Planned as the third of four C-P-3 cargo/passenger liners of the C3 design for the Moore-McCormack company, the ship was launched on 1 March 1941 by Sun Shipbuilding and Drydock Co., Chester, Pennsylvania; named Rio de la Plata, it was sponsored by Mrs. Felipe A. Espil (Courtney Letts de Espil). On 20 May 1941, the United States Maritime Commission requisitioned all four unfinished combiliners, for conversion to military use.
United States Navy
The vessel was prepared for naval duties by the Newport News Shipbuilding and Drydock Co., Newport News, Virginia. Intended for transfer to the Royal Navy under Lend-Lease, the former Rio de la Plata was commissioned on 2 October 1941 as HMS Charger (D27), Captain George Abel-Smith RN in command. However, the transfer was rescinded and the ship returned to United States control on 4 October 1941. The vessel was reclassified AVG-30 on 24 January 1942 and commissioned as USS Charger on 3 March 1942, Captain T. L. Sprague USN in command; and reported to the Atlantic Fleet.
Listed by the United States Navy as the sole ship of the "Charger Type of 1942 (Class)", she actually had several sister ships in HMS Avenger, Biter, and Dasher, all with similar building histories and transferred to the Royal Navy under Lend-Lease.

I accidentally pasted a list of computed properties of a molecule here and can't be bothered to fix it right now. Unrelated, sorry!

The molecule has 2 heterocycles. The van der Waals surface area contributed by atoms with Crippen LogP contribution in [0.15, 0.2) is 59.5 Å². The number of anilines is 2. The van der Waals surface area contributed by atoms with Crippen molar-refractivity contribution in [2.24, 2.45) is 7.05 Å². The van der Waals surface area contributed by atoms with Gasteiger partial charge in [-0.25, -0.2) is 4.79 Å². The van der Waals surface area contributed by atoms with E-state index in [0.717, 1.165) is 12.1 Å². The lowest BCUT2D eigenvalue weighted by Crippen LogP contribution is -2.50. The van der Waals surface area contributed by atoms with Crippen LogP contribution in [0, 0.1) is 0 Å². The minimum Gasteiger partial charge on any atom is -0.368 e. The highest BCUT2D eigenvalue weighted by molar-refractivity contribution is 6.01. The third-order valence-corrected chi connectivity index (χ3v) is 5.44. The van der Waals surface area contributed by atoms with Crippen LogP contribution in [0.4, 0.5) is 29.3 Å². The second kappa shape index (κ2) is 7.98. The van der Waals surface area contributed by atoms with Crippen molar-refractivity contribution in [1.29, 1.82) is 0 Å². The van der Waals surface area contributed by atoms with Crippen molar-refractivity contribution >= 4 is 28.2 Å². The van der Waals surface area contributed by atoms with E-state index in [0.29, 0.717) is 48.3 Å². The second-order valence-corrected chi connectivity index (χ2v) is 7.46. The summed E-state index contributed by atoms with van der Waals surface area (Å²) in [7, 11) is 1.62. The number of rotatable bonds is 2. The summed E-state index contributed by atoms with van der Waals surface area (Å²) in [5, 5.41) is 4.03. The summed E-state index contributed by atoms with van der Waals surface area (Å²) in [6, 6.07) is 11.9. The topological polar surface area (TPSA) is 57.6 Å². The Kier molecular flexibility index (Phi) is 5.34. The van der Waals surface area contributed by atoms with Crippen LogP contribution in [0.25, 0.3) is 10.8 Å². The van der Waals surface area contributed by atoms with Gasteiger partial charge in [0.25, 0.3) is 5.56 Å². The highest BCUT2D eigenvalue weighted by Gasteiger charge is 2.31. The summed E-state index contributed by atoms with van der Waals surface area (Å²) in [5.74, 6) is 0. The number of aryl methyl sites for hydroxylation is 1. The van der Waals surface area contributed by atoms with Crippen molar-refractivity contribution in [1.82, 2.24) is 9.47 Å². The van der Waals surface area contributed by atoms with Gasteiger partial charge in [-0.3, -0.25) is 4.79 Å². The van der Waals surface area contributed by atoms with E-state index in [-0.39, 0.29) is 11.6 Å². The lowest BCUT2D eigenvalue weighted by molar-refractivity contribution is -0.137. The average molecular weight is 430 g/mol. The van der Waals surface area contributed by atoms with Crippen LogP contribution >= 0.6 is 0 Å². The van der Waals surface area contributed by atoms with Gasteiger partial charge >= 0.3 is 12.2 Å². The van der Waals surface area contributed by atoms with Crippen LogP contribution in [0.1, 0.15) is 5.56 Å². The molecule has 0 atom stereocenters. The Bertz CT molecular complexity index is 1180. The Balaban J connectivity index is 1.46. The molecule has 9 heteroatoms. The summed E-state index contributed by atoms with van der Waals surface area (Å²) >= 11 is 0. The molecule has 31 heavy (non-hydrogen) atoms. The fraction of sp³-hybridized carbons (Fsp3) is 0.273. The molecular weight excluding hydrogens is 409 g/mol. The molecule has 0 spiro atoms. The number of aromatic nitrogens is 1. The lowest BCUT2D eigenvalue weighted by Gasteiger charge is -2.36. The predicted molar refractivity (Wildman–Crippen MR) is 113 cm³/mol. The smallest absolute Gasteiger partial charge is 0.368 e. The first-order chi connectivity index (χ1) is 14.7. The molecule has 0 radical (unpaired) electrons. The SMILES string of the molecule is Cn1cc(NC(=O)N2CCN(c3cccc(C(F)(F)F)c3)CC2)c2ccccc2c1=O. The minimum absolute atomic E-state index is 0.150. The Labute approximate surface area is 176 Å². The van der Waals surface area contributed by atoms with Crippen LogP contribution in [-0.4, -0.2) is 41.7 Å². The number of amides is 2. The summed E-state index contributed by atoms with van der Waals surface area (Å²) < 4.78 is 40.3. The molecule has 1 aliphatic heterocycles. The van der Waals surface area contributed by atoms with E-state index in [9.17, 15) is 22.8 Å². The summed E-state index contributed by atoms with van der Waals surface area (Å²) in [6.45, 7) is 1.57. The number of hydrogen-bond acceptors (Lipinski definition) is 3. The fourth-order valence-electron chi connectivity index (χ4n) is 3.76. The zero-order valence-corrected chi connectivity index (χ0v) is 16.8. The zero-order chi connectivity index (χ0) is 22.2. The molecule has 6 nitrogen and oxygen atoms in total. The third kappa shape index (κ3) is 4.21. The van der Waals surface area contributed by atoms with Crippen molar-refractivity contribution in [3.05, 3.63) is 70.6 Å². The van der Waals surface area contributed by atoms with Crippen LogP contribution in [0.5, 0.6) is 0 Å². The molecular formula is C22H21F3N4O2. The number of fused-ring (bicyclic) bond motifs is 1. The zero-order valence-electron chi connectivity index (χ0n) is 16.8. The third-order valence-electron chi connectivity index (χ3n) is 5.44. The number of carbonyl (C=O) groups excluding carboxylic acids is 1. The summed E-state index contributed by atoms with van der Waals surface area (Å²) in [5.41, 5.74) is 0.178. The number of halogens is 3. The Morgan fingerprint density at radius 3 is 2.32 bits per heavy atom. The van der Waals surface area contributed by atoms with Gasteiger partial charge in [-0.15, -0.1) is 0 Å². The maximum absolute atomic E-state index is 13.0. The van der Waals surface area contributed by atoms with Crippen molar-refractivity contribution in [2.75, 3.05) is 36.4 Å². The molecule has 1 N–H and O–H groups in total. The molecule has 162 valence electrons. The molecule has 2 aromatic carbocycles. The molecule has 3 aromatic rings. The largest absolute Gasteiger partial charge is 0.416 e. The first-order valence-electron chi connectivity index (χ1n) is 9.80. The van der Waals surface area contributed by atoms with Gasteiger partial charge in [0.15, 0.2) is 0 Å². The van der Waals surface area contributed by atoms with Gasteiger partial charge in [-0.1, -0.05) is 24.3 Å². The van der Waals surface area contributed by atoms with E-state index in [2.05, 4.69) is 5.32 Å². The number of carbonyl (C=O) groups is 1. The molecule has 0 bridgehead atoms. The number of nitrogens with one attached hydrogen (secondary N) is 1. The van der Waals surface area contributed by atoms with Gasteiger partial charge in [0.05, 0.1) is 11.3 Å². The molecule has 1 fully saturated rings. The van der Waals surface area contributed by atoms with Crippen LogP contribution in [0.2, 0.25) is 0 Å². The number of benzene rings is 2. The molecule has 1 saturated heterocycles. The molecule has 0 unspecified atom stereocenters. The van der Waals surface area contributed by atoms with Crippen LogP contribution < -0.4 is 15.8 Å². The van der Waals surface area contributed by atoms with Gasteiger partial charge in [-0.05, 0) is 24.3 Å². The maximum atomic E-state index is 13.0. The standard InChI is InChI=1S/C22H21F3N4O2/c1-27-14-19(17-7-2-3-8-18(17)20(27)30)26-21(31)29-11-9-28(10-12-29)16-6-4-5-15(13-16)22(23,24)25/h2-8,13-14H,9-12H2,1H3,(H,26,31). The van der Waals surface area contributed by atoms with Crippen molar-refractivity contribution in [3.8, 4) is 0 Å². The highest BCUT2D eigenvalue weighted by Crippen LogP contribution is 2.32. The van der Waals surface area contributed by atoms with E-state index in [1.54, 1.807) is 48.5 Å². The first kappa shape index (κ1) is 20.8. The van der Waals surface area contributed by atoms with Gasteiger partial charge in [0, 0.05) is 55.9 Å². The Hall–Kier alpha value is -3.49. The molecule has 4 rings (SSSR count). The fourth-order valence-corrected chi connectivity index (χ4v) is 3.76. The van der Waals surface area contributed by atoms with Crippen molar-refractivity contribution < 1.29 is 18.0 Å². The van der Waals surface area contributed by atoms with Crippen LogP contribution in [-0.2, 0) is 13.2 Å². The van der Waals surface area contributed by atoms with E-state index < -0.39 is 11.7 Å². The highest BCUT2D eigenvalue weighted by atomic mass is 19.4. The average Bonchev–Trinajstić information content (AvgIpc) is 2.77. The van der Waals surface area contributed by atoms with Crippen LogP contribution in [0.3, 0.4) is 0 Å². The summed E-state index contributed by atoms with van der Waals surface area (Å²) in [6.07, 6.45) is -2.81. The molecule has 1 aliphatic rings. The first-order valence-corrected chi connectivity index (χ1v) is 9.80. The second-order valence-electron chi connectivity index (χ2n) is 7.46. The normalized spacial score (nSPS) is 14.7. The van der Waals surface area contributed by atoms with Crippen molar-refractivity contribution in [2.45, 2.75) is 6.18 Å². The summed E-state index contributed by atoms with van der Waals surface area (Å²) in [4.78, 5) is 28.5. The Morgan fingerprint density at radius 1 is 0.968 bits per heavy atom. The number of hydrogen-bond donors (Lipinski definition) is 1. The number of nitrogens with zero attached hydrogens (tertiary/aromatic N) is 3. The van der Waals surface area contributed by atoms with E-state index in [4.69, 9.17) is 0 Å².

Charger's area of operations throughout the war was Chesapeake Bay, and her duty the basic task of training pilots and ships' crews in carrier operations. Men trained on her decks played an important role in the successful contest for the Atlantic with hostile submarines carried out by the escort carrier groups. Reclassified ACV-30 on 20 August 1942, and CVE-30 on 15 July 1943, Charger left Chesapeake Bay for two ferry voyages, one to Bermuda in October 1942, and one to Guantánamo Bay, Cuba, in September 1945.
The ship as Fairsea
USS Charger was decommissioned at New York on 15 March 1946. Sold into merchant service on 30 January 1947 to the Vlasov group, after conversion the vessel became the passenger liner Fairsea, nominally for Vlasov's Italian managed Sitmar Line. Successive accommodation upgrades secured the vessel's long-term employment, mainly as a migrant carrier from Europe to Australia.
Fairsea was disabled by an engine-room fire between Tahiti and Panama on 29 January 1969. Primarily due to a lack of spare parts she was sold for scrap in Italy in 1969. Her last surviving former sister Biter (later the French Navy's Dixmude), had been returned to the United States and sunk as a target in 1966.